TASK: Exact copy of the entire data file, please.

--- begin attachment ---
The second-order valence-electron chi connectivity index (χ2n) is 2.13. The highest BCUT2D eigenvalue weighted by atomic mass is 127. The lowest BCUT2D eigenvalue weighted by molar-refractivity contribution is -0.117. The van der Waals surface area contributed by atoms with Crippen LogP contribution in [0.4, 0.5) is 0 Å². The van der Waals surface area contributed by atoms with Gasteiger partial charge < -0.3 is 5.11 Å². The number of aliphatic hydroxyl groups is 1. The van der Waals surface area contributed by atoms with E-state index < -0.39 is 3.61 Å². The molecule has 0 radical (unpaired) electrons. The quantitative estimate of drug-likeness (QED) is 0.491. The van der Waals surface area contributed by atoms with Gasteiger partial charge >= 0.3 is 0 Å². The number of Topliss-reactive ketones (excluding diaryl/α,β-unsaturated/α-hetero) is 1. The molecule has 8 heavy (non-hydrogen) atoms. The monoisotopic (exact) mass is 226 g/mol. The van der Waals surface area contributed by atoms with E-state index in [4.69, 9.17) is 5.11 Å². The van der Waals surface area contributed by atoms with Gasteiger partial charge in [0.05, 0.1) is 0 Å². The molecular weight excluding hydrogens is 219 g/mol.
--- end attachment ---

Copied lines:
The second-order valence-electron chi connectivity index (χ2n) is 2.13. The highest BCUT2D eigenvalue weighted by atomic mass is 127. The lowest BCUT2D eigenvalue weighted by molar-refractivity contribution is -0.117. The van der Waals surface area contributed by atoms with Crippen LogP contribution in [0.4, 0.5) is 0 Å². The van der Waals surface area contributed by atoms with Gasteiger partial charge < -0.3 is 5.11 Å². The number of aliphatic hydroxyl groups is 1. The van der Waals surface area contributed by atoms with E-state index < -0.39 is 3.61 Å². The molecule has 0 radical (unpaired) electrons. The quantitative estimate of drug-likeness (QED) is 0.491. The van der Waals surface area contributed by atoms with Gasteiger partial charge >= 0.3 is 0 Å². The number of Topliss-reactive ketones (excluding diaryl/α,β-unsaturated/α-hetero) is 1. The molecule has 8 heavy (non-hydrogen) atoms. The monoisotopic (exact) mass is 226 g/mol. The van der Waals surface area contributed by atoms with E-state index in [4.69, 9.17) is 5.11 Å². The van der Waals surface area contributed by atoms with Gasteiger partial charge in [0.05, 0.1) is 0 Å². The molecular weight excluding hydrogens is 219 g/mol.